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0215 Cathay and the Way Thither : vol.1
Cathay and the Way Thither : vol.1 / Page 215 (Grayscale High Resolution Image)

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doi: 10.20676/00000042
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paper, which is exchanged every year for other paper freshly stamped ; the old money being taken at the new year to the mint, where the owners receive an equal amount of fine new paper, paying always a fee of two per cent. in good silver money, and the old (paper) money is thrown into the fire. Their silver is sold by weight, but they have also some metal coinage of a coarse description.

"I am of opinion that the religion of these Cathayans is paganism, although many people of Zagatai and other nations who have been there assert that they are Christians. And when I asked on what ground they judged them to be Christians, the answer was that they had images in their temples as we have. And it having chanced once when I was at Tana, and the ambassador aforesaid was standing with me, that there passed in front of us one Nicolas Diedo, an old Venetian of ours, who sometimes used to wear a coat of cloth quilted with taffetas, and with open sleeves (as used to be the fashion in Venice) over a jerkin of leather, with a hood on the back, and a straw hat on his head that might be worth four sous, as soon as the ambassador saw him he said with some surprise, `That's the very dress that the Cathay people wear ; they must be of the same religion with you, for they dress just like you !'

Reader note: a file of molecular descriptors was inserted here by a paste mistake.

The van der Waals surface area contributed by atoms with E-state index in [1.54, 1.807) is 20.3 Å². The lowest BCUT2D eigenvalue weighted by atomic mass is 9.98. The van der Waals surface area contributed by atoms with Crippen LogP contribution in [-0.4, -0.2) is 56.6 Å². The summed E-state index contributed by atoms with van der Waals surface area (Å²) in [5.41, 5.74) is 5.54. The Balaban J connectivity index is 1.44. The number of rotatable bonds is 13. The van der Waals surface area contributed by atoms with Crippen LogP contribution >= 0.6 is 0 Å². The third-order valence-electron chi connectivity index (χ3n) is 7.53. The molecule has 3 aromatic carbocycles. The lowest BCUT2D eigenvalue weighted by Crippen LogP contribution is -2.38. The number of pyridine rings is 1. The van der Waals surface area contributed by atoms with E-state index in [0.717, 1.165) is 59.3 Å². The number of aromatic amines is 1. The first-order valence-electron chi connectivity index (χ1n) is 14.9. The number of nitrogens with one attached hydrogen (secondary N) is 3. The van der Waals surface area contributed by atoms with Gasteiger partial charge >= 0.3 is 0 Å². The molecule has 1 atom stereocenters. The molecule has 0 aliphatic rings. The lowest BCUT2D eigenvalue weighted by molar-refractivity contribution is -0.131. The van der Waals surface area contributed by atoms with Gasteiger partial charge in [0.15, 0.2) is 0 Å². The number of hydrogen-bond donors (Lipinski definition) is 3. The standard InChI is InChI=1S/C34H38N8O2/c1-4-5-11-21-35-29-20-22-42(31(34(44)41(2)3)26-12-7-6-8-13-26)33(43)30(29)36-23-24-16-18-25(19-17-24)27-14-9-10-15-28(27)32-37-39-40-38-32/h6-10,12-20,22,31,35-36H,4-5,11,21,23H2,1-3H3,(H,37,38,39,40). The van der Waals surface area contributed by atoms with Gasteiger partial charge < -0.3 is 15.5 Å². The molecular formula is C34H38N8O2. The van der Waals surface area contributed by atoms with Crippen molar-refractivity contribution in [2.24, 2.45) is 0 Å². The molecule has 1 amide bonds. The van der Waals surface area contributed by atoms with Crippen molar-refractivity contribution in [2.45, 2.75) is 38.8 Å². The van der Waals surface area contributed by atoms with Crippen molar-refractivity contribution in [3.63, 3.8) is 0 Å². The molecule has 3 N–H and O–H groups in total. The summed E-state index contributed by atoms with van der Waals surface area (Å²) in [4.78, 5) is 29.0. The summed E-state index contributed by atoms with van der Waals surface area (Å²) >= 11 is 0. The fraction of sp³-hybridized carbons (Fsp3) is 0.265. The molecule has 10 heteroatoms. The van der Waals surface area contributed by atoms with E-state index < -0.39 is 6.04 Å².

" In the country of which we are speaking there is no wine grown, for 'tis a mighty cold country, but of other necessaries of life they have good store." Ramusio ii, f. 106 v, and 107.




A.D. 1419-1422.

Abstracted from Quatremère's Translation in NOTICES ET EXTRAITS
xiv, Pt. I, pp. 387 seqq. ; with Notes.

The embassy embraced representatives not only of Shah Rukh himself but of several princes of his family governing different provinces of the empire founded by Timur, and appears also, like the ordinary sham embassies which frequented China under the Ming dynasty, to have been accompanied by merchants bound on purely commercial objects. Shd,di Khwaja was the chief of Shah Rukh's ambassadors, and Ghaiassuddin Nakk tsh (" The Painter"), one of the envoys (sent by one of the king's sons, Mirza Baisangar), was the author of the narrative which has been preserved by Abdurrazza ; his master having enjoined on him to keep a full diary of everything worthy of note.

The party left Herat, the capital of Shah Rukh, on the 16th of Dhu'lkadah A.Ii. 822 (4th December, 1419), and proceeded via Balkh to